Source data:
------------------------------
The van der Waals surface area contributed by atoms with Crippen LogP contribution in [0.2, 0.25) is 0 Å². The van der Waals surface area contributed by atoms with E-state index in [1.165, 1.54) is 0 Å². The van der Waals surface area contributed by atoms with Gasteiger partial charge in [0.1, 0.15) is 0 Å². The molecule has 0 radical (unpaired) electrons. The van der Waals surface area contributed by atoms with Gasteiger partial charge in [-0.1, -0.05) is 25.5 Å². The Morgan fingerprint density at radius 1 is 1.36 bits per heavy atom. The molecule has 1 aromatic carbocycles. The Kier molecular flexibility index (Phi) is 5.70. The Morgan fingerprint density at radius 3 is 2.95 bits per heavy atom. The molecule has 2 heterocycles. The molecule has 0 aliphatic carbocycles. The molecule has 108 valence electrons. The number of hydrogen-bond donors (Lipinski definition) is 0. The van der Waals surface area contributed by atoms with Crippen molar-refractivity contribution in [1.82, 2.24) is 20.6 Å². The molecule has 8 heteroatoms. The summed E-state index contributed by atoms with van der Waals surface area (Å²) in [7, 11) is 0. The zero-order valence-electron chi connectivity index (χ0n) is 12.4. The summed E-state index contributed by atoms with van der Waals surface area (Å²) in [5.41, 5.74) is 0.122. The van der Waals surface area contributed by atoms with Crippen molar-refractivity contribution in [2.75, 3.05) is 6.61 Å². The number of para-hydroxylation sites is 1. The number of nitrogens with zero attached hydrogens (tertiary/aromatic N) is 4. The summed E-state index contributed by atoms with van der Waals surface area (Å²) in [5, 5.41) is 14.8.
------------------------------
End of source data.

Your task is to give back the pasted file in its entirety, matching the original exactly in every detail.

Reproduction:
The van der Waals surface area contributed by atoms with Crippen LogP contribution in [0.2, 0.25) is 0 Å². The van der Waals surface area contributed by atoms with E-state index in [1.165, 1.54) is 0 Å². The van der Waals surface area contributed by atoms with Gasteiger partial charge in [0.1, 0.15) is 0 Å². The molecule has 0 radical (unpaired) electrons. The van der Waals surface area contributed by atoms with Gasteiger partial charge in [-0.1, -0.05) is 25.5 Å². The Morgan fingerprint density at radius 1 is 1.36 bits per heavy atom. The molecule has 1 aromatic carbocycles. The Kier molecular flexibility index (Phi) is 5.70. The Morgan fingerprint density at radius 3 is 2.95 bits per heavy atom. The molecule has 2 heterocycles. The molecule has 0 aliphatic carbocycles. The molecule has 108 valence electrons. The number of hydrogen-bond donors (Lipinski definition) is 0. The van der Waals surface area contributed by atoms with Crippen molar-refractivity contribution in [1.82, 2.24) is 20.6 Å². The molecule has 8 heteroatoms. The summed E-state index contributed by atoms with van der Waals surface area (Å²) in [7, 11) is 0. The zero-order valence-electron chi connectivity index (χ0n) is 12.4. The summed E-state index contributed by atoms with van der Waals surface area (Å²) in [5.41, 5.74) is 0.122. The van der Waals surface area contributed by atoms with Crippen molar-refractivity contribution in [2.75, 3.05) is 6.61 Å². The number of para-hydroxylation sites is 1. The number of nitrogens with zero attached hydrogens (tertiary/aromatic N) is 4. The summed E-state index contributed by atoms with van der Waals surface area (Å²) in [5, 5.41) is 14.8.